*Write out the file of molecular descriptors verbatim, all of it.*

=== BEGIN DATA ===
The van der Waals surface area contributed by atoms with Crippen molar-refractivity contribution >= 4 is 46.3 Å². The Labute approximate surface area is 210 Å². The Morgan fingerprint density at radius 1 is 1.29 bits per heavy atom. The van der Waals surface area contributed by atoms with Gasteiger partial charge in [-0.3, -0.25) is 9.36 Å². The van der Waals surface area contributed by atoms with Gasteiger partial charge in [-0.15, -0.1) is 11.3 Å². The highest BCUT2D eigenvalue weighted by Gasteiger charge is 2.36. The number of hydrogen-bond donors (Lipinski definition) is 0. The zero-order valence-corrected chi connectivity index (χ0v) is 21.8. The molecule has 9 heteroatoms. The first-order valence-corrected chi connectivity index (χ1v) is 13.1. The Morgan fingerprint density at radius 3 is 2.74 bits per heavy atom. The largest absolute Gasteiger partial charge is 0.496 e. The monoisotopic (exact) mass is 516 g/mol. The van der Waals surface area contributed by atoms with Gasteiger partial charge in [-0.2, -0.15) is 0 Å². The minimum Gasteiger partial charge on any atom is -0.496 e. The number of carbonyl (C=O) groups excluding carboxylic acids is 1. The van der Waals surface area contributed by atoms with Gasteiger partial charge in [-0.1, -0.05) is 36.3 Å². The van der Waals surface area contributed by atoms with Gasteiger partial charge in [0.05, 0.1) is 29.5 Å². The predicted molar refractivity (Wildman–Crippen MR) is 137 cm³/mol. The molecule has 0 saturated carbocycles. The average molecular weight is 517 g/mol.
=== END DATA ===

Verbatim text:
The van der Waals surface area contributed by atoms with Crippen molar-refractivity contribution >= 4 is 46.3 Å². The Labute approximate surface area is 210 Å². The Morgan fingerprint density at radius 1 is 1.29 bits per heavy atom. The van der Waals surface area contributed by atoms with Gasteiger partial charge in [-0.3, -0.25) is 9.36 Å². The van der Waals surface area contributed by atoms with Gasteiger partial charge in [-0.15, -0.1) is 11.3 Å². The highest BCUT2D eigenvalue weighted by Gasteiger charge is 2.36. The number of hydrogen-bond donors (Lipinski definition) is 0. The zero-order valence-corrected chi connectivity index (χ0v) is 21.8. The molecule has 9 heteroatoms. The first-order valence-corrected chi connectivity index (χ1v) is 13.1. The Morgan fingerprint density at radius 3 is 2.74 bits per heavy atom. The largest absolute Gasteiger partial charge is 0.496 e. The monoisotopic (exact) mass is 516 g/mol. The van der Waals surface area contributed by atoms with Gasteiger partial charge in [-0.2, -0.15) is 0 Å². The minimum Gasteiger partial charge on any atom is -0.496 e. The number of carbonyl (C=O) groups excluding carboxylic acids is 1. The van der Waals surface area contributed by atoms with Gasteiger partial charge in [-0.1, -0.05) is 36.3 Å². The van der Waals surface area contributed by atoms with Gasteiger partial charge in [0.05, 0.1) is 29.5 Å². The predicted molar refractivity (Wildman–Crippen MR) is 137 cm³/mol. The molecule has 0 saturated carbocycles. The average molecular weight is 517 g/mol.